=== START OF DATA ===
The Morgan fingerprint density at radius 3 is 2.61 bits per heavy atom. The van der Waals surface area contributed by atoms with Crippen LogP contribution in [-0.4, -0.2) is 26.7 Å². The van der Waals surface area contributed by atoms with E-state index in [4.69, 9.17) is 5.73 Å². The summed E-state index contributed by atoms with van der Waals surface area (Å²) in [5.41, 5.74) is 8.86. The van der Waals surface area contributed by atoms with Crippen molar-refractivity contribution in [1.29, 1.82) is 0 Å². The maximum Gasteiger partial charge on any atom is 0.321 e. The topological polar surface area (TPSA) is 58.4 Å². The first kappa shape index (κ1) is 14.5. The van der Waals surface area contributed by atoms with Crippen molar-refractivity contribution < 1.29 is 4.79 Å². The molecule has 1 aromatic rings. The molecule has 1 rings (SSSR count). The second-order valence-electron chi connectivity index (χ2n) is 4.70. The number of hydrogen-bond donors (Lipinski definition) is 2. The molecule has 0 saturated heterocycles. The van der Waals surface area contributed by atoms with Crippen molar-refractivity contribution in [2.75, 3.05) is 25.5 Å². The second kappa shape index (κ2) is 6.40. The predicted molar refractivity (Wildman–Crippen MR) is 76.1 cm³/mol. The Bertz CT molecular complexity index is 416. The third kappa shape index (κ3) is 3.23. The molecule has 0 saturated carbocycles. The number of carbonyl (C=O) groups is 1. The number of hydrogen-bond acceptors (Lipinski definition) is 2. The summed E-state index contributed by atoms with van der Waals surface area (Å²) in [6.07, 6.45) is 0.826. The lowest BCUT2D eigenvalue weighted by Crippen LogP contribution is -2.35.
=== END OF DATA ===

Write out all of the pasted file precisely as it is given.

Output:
The Morgan fingerprint density at radius 3 is 2.61 bits per heavy atom. The van der Waals surface area contributed by atoms with Crippen LogP contribution in [-0.4, -0.2) is 26.7 Å². The van der Waals surface area contributed by atoms with E-state index in [4.69, 9.17) is 5.73 Å². The summed E-state index contributed by atoms with van der Waals surface area (Å²) in [5.41, 5.74) is 8.86. The van der Waals surface area contributed by atoms with Crippen molar-refractivity contribution in [1.29, 1.82) is 0 Å². The maximum Gasteiger partial charge on any atom is 0.321 e. The topological polar surface area (TPSA) is 58.4 Å². The first kappa shape index (κ1) is 14.5. The van der Waals surface area contributed by atoms with Crippen molar-refractivity contribution < 1.29 is 4.79 Å². The molecule has 1 aromatic rings. The molecule has 1 rings (SSSR count). The second-order valence-electron chi connectivity index (χ2n) is 4.70. The number of hydrogen-bond donors (Lipinski definition) is 2. The molecule has 0 saturated heterocycles. The van der Waals surface area contributed by atoms with Crippen molar-refractivity contribution in [2.75, 3.05) is 25.5 Å². The second kappa shape index (κ2) is 6.40. The predicted molar refractivity (Wildman–Crippen MR) is 76.1 cm³/mol. The Bertz CT molecular complexity index is 416. The third kappa shape index (κ3) is 3.23. The molecule has 0 saturated carbocycles. The number of carbonyl (C=O) groups is 1. The number of hydrogen-bond acceptors (Lipinski definition) is 2. The summed E-state index contributed by atoms with van der Waals surface area (Å²) in [6.07, 6.45) is 0.826. The lowest BCUT2D eigenvalue weighted by Crippen LogP contribution is -2.35.